Rain city pic.jpg

Third in a summer series of cooking class reviews. 

Name of Class: How to Boil Water

Name of Instructor: Carol Dearth, with assistant Kelley Davidson

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Carol Dearth Promises the Basics

And Rain City becomes my beginning cooking Mecca.

Rain city pic.jpg

Third in a summer series of cooking class reviews. 

Name of Class: How to Boil Water

Name of Instructor: Carol Dearth, with assistant Kelley Davidson

Location: Carol’s home in Bellevue

Length: 4 sessions, each 3 ½-4 hours

Cost: $400 for all 4 classes

Experience level: Even the most beginning beginner

Carol Dearth, of KCTS Cooks fame, is the friend’s mom who you always hoped would invite you to stay for dinner. “How to Boil Water,” Carol’s four-part series cooking class, is exactly what I have been searching for. The immaculate kitchen of her large Bellevue home is beautiful without being stuffy, just as Carol is accomplished and successful without the usual celebrity-chef ego. Carol and her assistant, Kelley, both provide nuggets of practical kitchen wisdom from their personal experience.

The class is a true beginner’s class. Carol teaches basics for anyone who wants (or needs) to learn how to cook, and does not try to stuff too many techniques into a three-hour session. Without skimping or skipping on steps, Carol helps each member of her extremely personal class understand and complete basic cooking skills. I took part in only the second class of the four-part series, so I missed poaching, but I learned all about roasting. Carol explained what roasting actually was (cooking indirectly, with the air inside an oven) before showing us how to apply this technique to poultry and any kind of vegetable you can think of. Understandably, not everyone can afford the steep price-tag or can take four days off to wine and dine on Carol’s patio. However, for anyone seriously desiring a plethora of practical culinary skills that they can use for a lifetime, this is the class.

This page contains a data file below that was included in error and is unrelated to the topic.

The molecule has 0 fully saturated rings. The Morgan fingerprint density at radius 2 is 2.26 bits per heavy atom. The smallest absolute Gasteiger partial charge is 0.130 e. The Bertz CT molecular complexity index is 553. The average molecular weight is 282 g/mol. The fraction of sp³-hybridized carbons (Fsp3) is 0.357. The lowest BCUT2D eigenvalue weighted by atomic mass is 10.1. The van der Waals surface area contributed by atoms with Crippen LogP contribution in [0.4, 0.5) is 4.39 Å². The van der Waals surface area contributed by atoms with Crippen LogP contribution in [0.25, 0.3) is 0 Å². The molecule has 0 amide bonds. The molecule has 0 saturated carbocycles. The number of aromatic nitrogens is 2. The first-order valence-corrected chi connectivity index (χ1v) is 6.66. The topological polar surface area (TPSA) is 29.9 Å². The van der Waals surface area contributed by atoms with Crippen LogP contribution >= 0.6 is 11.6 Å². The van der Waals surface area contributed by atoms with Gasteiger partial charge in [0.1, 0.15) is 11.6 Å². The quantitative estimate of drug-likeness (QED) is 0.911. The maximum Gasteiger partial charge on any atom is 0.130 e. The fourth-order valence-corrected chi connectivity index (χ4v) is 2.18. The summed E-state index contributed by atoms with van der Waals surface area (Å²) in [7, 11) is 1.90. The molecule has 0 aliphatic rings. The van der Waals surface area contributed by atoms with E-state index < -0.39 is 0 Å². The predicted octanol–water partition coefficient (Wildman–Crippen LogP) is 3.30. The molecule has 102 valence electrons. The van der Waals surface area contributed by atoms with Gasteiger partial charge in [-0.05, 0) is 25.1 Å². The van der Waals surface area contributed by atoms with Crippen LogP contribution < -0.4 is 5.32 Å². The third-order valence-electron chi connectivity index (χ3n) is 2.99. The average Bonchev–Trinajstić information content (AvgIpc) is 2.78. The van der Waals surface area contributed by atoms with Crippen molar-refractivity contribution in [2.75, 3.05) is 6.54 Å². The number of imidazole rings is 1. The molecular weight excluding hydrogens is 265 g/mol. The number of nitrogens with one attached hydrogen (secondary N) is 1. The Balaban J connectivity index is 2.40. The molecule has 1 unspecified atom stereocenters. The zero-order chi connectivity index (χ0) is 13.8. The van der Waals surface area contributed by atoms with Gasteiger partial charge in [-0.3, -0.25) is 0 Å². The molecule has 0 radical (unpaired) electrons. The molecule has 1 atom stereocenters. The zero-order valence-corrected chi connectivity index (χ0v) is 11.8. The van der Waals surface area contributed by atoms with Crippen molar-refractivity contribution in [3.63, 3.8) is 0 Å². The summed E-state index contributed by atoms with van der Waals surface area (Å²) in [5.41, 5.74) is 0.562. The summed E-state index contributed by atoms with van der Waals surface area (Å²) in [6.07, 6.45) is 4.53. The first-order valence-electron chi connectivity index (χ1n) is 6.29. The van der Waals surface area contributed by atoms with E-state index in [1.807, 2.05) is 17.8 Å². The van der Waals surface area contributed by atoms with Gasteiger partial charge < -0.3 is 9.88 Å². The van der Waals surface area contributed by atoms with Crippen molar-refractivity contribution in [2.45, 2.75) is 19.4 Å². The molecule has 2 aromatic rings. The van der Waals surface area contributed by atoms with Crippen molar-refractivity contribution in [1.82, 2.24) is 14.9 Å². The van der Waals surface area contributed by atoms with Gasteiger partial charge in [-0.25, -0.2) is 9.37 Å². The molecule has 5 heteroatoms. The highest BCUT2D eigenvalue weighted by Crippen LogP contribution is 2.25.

What I made: perfect roast chicken, horseradish mashed potatoes, roasted onions, roasted butternut squash in balsamic glaze, and a lemon curd tart.

The company I kept: The tiny class size was limited to people who could afford to take a cooking class in the middle of the day, but it still drew a diverse crowd: a college student, a mother-daughter duo, Kelley’s son (a high school sophomore), a retiree, and a new mom.

Instructor attitude: A fount of knowledge, Carol emphasizes basic skills and hands-on techniques. She’s helpful and kind, but not falsely sweet.

How much product pushing: Since Rain City Cooking School is run out of a home and not a store, none. Carol reviewed basic tools needed for the dishes we would make, but encouraged people to think about how often we would use a tool before buying an expensive brand.

What would you make again? The butternut squash was fabulous and extremely simple to prepare, and of course I will be trying out my roasting techniques on my next chicken dinner, maybe using some of the seasoning recipes (such as Sicilian lemon) she supplied.

What could you make again? With Carol’s excellent teaching methods, I felt like I really saw and had a part in every step of the process of each of these dishes. It all seemed pretty simple, but the resulting meal was anything but.

 
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